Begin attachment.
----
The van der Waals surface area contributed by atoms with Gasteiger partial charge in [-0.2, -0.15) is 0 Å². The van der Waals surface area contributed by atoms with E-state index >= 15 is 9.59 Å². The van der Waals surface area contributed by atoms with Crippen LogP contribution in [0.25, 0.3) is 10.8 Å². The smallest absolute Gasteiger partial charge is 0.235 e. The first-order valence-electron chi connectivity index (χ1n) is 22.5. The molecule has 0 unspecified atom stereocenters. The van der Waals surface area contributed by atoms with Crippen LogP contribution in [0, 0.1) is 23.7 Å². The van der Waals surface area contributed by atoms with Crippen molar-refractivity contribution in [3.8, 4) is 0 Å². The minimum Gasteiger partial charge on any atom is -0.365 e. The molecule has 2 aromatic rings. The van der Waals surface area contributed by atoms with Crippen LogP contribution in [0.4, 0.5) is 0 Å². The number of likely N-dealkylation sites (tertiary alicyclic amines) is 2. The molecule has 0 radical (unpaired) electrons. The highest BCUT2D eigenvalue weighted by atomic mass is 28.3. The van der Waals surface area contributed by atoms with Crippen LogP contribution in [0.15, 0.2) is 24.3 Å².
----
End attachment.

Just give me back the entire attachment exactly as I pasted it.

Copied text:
The van der Waals surface area contributed by atoms with Gasteiger partial charge in [-0.2, -0.15) is 0 Å². The van der Waals surface area contributed by atoms with E-state index >= 15 is 9.59 Å². The van der Waals surface area contributed by atoms with Crippen LogP contribution in [0.25, 0.3) is 10.8 Å². The smallest absolute Gasteiger partial charge is 0.235 e. The first-order valence-electron chi connectivity index (χ1n) is 22.5. The molecule has 0 unspecified atom stereocenters. The van der Waals surface area contributed by atoms with Crippen LogP contribution in [0, 0.1) is 23.7 Å². The van der Waals surface area contributed by atoms with Crippen molar-refractivity contribution in [3.8, 4) is 0 Å². The minimum Gasteiger partial charge on any atom is -0.365 e. The molecule has 2 aromatic rings. The van der Waals surface area contributed by atoms with Crippen LogP contribution in [0.4, 0.5) is 0 Å². The number of likely N-dealkylation sites (tertiary alicyclic amines) is 2. The molecule has 0 radical (unpaired) electrons. The highest BCUT2D eigenvalue weighted by atomic mass is 28.3. The van der Waals surface area contributed by atoms with Crippen LogP contribution in [0.15, 0.2) is 24.3 Å².